A few months ago I had the heart breaking news that I was no longer going to be a Dad. In the horrible weeks following this, my relationship fell apart, and I have spent a lot of lonely nights since contemplating what this means to me.
To be honest this is a pretty raw topic for me to be writing about, but I think it is important to share the message and get it off my chest. Call it therapy? I guess it frames my head space and provides a bit of an understanding of my personal motivation to create this site and document my journey to fatherhood.
Hope for fatherhood
Ever since I can remember I have wanted to be a dad. Not just a Father, but a Great dad. My Father wasn’t around much growing up, because my parents divorced when I was very young.
Unfortunately, like hundreds of thousands of Australian women, my dear Mum suffered in silence with domestic violence and abuse at home. One day she decided to break the chain, and gathered up me and my sisters and hit the road. We left the farm with the clothes on our back, in a 20 year old hatchback.
Feeling rejected and angry at his loss of control of my Mum, my Father lashed out and froze the bank accounts, quit his job and refused to pay child support. He actually later moved overseas to continue working without having to declare an income or pay child support. Mum struggled but was able to make it work.
I didn’t know or understand this as a kid, so I was pretty heartbroken and just thought he didn’t want me or to be a part of my life. I am sure he did, but he just didn’t know how to go about it properly. No one had taught him how to be a Dad. He came from a very large family, and had himself been beaten by his father. I suppose to him, violence was normal. That was just how a men acted.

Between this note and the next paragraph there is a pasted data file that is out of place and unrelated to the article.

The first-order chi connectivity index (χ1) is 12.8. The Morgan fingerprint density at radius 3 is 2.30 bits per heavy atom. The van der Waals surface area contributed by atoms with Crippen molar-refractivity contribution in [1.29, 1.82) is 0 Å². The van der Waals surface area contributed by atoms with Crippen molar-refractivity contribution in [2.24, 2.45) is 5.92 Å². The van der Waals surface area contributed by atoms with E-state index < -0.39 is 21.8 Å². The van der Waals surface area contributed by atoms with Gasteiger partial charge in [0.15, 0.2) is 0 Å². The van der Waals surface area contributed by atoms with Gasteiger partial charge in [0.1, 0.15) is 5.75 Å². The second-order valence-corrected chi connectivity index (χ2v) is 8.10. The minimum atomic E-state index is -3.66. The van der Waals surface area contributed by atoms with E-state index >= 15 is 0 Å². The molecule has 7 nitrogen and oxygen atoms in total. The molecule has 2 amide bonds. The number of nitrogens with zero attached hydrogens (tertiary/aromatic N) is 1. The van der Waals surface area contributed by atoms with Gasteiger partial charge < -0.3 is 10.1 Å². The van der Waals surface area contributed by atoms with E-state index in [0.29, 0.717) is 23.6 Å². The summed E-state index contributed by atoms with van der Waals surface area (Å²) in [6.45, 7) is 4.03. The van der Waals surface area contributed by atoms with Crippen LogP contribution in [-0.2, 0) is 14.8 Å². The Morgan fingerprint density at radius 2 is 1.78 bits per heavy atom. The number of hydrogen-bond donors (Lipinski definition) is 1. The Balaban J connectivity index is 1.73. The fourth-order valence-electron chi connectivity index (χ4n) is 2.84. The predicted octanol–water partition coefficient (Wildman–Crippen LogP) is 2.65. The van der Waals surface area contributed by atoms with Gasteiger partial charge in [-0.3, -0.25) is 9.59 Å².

I never understood just how hard my Mum worked to keep a roof over our heads, food on the table and the electricity on. Its honestly enough to make me cry just thinking about it. Parenthood should be a team activity, it seems difficult enough as it is with just two parents. It takes a village to raise a child; grandparents, uncles and aunts, and close family friends are meant to all help lighten the load and work together as one big extended loving family to help raise the precious babes.
Reflecting on my own childhood, and the amazing experience of being the worlds coolest Uncle (I mean seriously, who else’s Uncle takes them flying and does Barrel Rolls? C’mon!) has really strengthened my resolve to be a Great Dad.
Call it a biological drive, a longing to settle down and establish roots (I am constantly on the move as a pilot), or a chronic homesickness, but I just cannot wait for the day where I get to bring home and start raising my very own family.
Everything was going well… until it wasn’t
At the start of 2020, I unfortunately separated from a long relationship. I prioritised work, study, business you name it, over spending time with her and eventually that caught up with me. I was away from home a lot for work and the distance (both physical and emotional) eventually drove a wedge between us.
She had an affair and that was it for me; that betrayal was something I couldn’t forgive. It still hurts thinking of it, and just the other day we bumped into each other in traffic (well, I rode by bike past her and we exchanged grimaces) and the emotions all came flooding back up to the surface.
Feeling lonely, hurt and frustrated I did what any 20 something year old male in my situation would do. I downloaded Tinder and set about systematically messaging the same crappy opening line to the hundreds of girls I mindlessly swiped and matched with. Match with 1000, message 100, get a reply from 10, go on a date with one or two – that’s how my ‘mathematical’ mind engineered the solution to my loneliness, right?